Latin America: European and Brazilian firms eye Eletrobras distribution auction 

21 March 2018 - 12:00 am UTC

Spain’s Iberdrola, France-based Engie, Italy’s Enel and Brazilian companies Energisa, Equatorial Energia and Neoenergia are considering participating in the forthcoming auction of six power distribution units by Eletrobras, Inframation understands.

All six companies were named by a government source as expressing an interest in the auction, which is expected to take place on 4 May at the B3 stock exchange in São Paulo.  The companies did not comment by time of publication.

Several of the bidders have signed a non-disclosure agreements to gain access to Eletrobras’ data room before potentially submitting a bid, the source added.

Enel and Engie’s participation was confirmed by a second source briefed and Equatorial Energia’s participation verified by a third source close to the auction.

Mattos Filho, Veiga Filho, Marrey Jr. and Quiroga Advogados is giving counsel to Equatorial Energia, sources said.

Meanwhile, Iberdrola did not comment on whether it would work with Machado Meyer, which gave counsel to the company on the sale of two energy distribution companies to Neoenergia in 2015.

Neither law firm would comment .

The six companies up for sale are Boa Vista Energia SA, Centrais Elétricas de Rondônia (Ceron), Companhia de Eletricidade do Acre (Eletroacre), Companhia Energética de Alagoas (Ceal), Companhia Energética do Piauí (Cepisa), and Amazonas Distribuidora de Energia SA (Amazonas Energia).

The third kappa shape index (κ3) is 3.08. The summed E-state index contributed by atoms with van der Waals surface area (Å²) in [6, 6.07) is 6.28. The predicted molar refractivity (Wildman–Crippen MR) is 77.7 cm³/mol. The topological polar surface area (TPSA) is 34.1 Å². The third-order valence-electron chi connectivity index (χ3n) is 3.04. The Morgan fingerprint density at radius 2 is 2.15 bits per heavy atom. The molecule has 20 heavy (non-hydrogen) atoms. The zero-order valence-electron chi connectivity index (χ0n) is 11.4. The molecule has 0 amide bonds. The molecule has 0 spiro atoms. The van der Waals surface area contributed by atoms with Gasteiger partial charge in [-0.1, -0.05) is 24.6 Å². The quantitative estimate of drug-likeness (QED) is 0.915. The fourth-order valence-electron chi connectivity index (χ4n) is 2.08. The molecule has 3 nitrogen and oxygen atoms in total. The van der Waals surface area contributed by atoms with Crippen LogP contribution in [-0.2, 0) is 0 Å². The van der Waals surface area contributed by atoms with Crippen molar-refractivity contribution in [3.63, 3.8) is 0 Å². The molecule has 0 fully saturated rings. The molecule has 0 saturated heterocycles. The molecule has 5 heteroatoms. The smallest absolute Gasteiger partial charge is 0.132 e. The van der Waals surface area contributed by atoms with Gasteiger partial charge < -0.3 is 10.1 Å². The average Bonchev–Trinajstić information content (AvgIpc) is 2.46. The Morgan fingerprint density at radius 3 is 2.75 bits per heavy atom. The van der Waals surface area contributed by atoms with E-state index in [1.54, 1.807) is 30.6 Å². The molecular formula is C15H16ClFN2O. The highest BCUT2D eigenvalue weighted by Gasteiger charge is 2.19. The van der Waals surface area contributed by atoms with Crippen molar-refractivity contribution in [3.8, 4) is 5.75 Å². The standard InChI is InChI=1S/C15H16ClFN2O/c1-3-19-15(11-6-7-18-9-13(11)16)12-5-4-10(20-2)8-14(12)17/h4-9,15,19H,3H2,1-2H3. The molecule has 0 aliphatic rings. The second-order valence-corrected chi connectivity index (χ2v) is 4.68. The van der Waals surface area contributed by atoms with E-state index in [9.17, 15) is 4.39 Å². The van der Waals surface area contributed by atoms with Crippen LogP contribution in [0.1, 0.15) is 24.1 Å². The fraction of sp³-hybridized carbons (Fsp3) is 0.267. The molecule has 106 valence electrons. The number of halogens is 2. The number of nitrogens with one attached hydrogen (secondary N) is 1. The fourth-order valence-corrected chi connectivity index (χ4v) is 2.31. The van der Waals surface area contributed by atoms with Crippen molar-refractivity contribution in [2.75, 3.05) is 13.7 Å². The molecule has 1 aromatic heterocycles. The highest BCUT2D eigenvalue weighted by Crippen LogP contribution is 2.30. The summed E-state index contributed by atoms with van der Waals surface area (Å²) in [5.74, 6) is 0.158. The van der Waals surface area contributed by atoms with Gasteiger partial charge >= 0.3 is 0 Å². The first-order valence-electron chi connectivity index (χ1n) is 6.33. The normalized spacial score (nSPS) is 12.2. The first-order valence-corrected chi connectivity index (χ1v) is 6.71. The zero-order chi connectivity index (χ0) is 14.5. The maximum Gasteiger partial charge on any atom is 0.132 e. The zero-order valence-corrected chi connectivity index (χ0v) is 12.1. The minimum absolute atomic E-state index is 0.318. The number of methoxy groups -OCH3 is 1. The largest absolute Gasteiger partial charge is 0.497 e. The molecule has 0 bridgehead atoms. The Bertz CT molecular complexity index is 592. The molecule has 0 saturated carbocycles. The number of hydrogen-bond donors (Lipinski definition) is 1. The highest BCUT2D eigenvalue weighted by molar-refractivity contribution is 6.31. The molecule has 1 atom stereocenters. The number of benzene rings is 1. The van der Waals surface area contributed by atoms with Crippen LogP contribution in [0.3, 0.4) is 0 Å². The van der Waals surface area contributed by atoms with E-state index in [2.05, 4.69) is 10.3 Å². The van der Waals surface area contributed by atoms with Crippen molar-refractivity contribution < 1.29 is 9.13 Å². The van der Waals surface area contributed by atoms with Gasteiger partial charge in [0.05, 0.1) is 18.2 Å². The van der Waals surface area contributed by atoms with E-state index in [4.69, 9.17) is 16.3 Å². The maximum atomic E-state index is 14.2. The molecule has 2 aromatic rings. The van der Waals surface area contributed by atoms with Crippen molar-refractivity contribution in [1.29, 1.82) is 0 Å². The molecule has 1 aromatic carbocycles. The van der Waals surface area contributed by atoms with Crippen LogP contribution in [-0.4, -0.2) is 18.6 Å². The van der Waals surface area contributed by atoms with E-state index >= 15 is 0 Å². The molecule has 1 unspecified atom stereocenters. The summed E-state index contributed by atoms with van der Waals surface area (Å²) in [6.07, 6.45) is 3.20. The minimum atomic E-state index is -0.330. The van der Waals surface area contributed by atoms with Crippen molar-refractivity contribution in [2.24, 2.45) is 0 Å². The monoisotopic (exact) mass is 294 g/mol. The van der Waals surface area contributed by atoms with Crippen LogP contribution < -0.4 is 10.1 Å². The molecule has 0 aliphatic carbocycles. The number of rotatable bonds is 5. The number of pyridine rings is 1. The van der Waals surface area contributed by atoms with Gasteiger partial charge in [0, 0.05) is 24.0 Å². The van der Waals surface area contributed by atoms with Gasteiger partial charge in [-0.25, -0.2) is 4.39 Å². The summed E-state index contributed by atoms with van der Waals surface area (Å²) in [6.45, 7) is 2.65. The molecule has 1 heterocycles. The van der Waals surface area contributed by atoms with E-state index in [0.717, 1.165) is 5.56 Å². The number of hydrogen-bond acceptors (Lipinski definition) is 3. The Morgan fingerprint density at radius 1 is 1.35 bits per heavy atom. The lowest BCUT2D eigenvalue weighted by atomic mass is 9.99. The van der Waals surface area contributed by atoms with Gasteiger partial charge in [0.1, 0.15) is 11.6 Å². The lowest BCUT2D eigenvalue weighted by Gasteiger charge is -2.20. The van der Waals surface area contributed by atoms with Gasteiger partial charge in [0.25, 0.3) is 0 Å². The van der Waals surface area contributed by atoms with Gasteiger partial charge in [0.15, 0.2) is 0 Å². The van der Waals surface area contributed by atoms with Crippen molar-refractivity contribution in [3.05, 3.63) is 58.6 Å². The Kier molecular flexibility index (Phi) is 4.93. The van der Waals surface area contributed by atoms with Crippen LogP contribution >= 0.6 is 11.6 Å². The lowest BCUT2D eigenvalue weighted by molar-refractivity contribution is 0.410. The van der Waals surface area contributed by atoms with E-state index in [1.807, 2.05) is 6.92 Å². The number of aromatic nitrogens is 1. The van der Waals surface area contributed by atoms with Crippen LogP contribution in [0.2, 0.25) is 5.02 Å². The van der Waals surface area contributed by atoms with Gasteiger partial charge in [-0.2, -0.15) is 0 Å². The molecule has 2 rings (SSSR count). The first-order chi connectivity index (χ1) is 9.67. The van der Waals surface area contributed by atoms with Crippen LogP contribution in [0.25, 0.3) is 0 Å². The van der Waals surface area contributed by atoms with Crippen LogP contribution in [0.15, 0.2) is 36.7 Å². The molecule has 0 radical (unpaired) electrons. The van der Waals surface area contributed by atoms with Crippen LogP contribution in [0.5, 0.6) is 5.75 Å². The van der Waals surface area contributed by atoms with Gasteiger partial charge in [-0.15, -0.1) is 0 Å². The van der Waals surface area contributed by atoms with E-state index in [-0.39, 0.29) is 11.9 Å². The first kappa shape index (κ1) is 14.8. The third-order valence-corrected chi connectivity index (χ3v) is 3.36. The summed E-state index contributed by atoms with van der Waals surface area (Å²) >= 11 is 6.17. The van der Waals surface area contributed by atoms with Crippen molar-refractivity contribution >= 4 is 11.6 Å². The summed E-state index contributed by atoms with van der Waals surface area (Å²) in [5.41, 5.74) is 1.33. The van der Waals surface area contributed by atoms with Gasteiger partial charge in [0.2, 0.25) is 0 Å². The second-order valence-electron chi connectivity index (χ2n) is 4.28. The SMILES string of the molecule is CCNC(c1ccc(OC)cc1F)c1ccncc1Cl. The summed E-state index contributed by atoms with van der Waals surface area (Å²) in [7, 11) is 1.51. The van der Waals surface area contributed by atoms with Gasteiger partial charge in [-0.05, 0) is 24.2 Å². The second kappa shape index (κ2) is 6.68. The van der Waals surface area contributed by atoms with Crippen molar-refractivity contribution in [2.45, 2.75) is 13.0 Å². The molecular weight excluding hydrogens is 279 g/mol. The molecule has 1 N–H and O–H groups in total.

Eletrobras previously announced it would either assume BRL 11.2bn (USD 3.4bn) in debt plus additional liability to sell controlling stock in the six units or liquidate them. The state-run company also intends to sell each of the six distributors for a symbolic price of BRL 50,000, although successful bidders will have to make an initial capital injection into the six distributors of BRL 2.4bn and a total of BRL 7.8bn within the first years.

Brazil’s Ministry of Mines and Energy is coordinating and monitoring the privatization.

“The price is BRL 50,000, but this is misleading because on the first day, the successful bidder will also have to invest between BRL 400m and 700m depending on the company,” said Ricardo Brandão Silva, special advisor to the Minister of Mines and Energy, referring to the high capex requirements. “When you have a company that is really in bad shape, the first reaction is ‘Why should I go through this awful business?’, but the reality is that they are in bad shape because of awful management and so also have a great opportunity of turnaround.”

BNDES is leading the privatization process alongside the Mais Energia B Consortium, comprised of auditor PriceWaterhouseCoopers, regulatory consultancy Siglasul and law firm Loeser e Portela Advogados Associados – and Ceres Inteligência Financeira, which helped design the privatization model. 

Pinheiro Neto Advogados also assisted on the modelling of the auction, according to a source advising one of the companies. Pinheiro Neto did not immediately respond to request for confirmation.